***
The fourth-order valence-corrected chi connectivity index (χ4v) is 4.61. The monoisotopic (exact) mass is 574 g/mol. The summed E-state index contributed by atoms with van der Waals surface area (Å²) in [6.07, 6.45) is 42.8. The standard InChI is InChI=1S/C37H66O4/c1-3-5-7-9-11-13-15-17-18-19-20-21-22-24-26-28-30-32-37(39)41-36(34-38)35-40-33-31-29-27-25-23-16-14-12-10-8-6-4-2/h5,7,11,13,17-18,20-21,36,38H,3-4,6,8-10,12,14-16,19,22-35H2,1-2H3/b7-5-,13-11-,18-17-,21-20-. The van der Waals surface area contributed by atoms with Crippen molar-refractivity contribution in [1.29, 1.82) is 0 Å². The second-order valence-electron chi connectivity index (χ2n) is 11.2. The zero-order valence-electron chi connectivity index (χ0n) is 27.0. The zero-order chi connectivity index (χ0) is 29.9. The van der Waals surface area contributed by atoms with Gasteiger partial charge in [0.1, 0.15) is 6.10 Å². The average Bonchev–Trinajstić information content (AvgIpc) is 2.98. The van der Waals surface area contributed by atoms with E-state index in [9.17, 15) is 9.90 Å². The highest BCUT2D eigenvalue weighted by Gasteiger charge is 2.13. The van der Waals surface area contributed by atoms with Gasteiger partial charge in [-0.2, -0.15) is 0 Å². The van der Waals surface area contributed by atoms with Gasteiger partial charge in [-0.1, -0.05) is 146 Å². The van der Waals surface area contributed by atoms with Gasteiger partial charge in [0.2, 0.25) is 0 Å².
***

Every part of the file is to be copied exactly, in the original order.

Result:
The fourth-order valence-corrected chi connectivity index (χ4v) is 4.61. The monoisotopic (exact) mass is 574 g/mol. The summed E-state index contributed by atoms with van der Waals surface area (Å²) in [6.07, 6.45) is 42.8. The standard InChI is InChI=1S/C37H66O4/c1-3-5-7-9-11-13-15-17-18-19-20-21-22-24-26-28-30-32-37(39)41-36(34-38)35-40-33-31-29-27-25-23-16-14-12-10-8-6-4-2/h5,7,11,13,17-18,20-21,36,38H,3-4,6,8-10,12,14-16,19,22-35H2,1-2H3/b7-5-,13-11-,18-17-,21-20-. The van der Waals surface area contributed by atoms with Crippen molar-refractivity contribution in [1.29, 1.82) is 0 Å². The second-order valence-electron chi connectivity index (χ2n) is 11.2. The zero-order valence-electron chi connectivity index (χ0n) is 27.0. The zero-order chi connectivity index (χ0) is 29.9. The van der Waals surface area contributed by atoms with Gasteiger partial charge in [0.1, 0.15) is 6.10 Å². The average Bonchev–Trinajstić information content (AvgIpc) is 2.98. The van der Waals surface area contributed by atoms with E-state index in [9.17, 15) is 9.90 Å². The highest BCUT2D eigenvalue weighted by Gasteiger charge is 2.13. The van der Waals surface area contributed by atoms with Gasteiger partial charge in [-0.2, -0.15) is 0 Å². The van der Waals surface area contributed by atoms with Gasteiger partial charge in [-0.1, -0.05) is 146 Å². The van der Waals surface area contributed by atoms with Gasteiger partial charge in [0.2, 0.25) is 0 Å².